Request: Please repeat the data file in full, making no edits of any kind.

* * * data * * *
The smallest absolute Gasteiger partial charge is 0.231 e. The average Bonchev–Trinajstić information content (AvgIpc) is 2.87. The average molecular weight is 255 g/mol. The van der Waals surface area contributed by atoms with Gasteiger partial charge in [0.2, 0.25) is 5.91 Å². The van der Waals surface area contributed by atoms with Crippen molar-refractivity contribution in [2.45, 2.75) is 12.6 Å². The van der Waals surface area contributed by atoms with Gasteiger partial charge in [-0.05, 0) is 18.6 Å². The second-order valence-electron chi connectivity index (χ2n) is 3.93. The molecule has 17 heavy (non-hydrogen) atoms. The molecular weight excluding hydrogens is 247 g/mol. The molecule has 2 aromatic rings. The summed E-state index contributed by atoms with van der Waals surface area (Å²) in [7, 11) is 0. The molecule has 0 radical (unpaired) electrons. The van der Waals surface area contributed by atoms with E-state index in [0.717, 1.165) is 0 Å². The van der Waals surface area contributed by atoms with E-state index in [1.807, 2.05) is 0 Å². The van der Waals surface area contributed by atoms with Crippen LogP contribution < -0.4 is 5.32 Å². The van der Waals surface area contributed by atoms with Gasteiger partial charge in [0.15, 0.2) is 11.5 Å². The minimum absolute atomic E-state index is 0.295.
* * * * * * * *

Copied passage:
The smallest absolute Gasteiger partial charge is 0.231 e. The average Bonchev–Trinajstić information content (AvgIpc) is 2.87. The average molecular weight is 255 g/mol. The van der Waals surface area contributed by atoms with Gasteiger partial charge in [0.2, 0.25) is 5.91 Å². The van der Waals surface area contributed by atoms with Crippen molar-refractivity contribution in [2.45, 2.75) is 12.6 Å². The van der Waals surface area contributed by atoms with Gasteiger partial charge in [-0.05, 0) is 18.6 Å². The second-order valence-electron chi connectivity index (χ2n) is 3.93. The molecule has 17 heavy (non-hydrogen) atoms. The molecular weight excluding hydrogens is 247 g/mol. The molecule has 2 aromatic rings. The summed E-state index contributed by atoms with van der Waals surface area (Å²) in [7, 11) is 0. The molecule has 0 radical (unpaired) electrons. The van der Waals surface area contributed by atoms with E-state index in [0.717, 1.165) is 0 Å². The van der Waals surface area contributed by atoms with E-state index in [1.807, 2.05) is 0 Å². The van der Waals surface area contributed by atoms with Crippen LogP contribution < -0.4 is 5.32 Å². The van der Waals surface area contributed by atoms with Gasteiger partial charge in [0.15, 0.2) is 11.5 Å². The minimum absolute atomic E-state index is 0.295.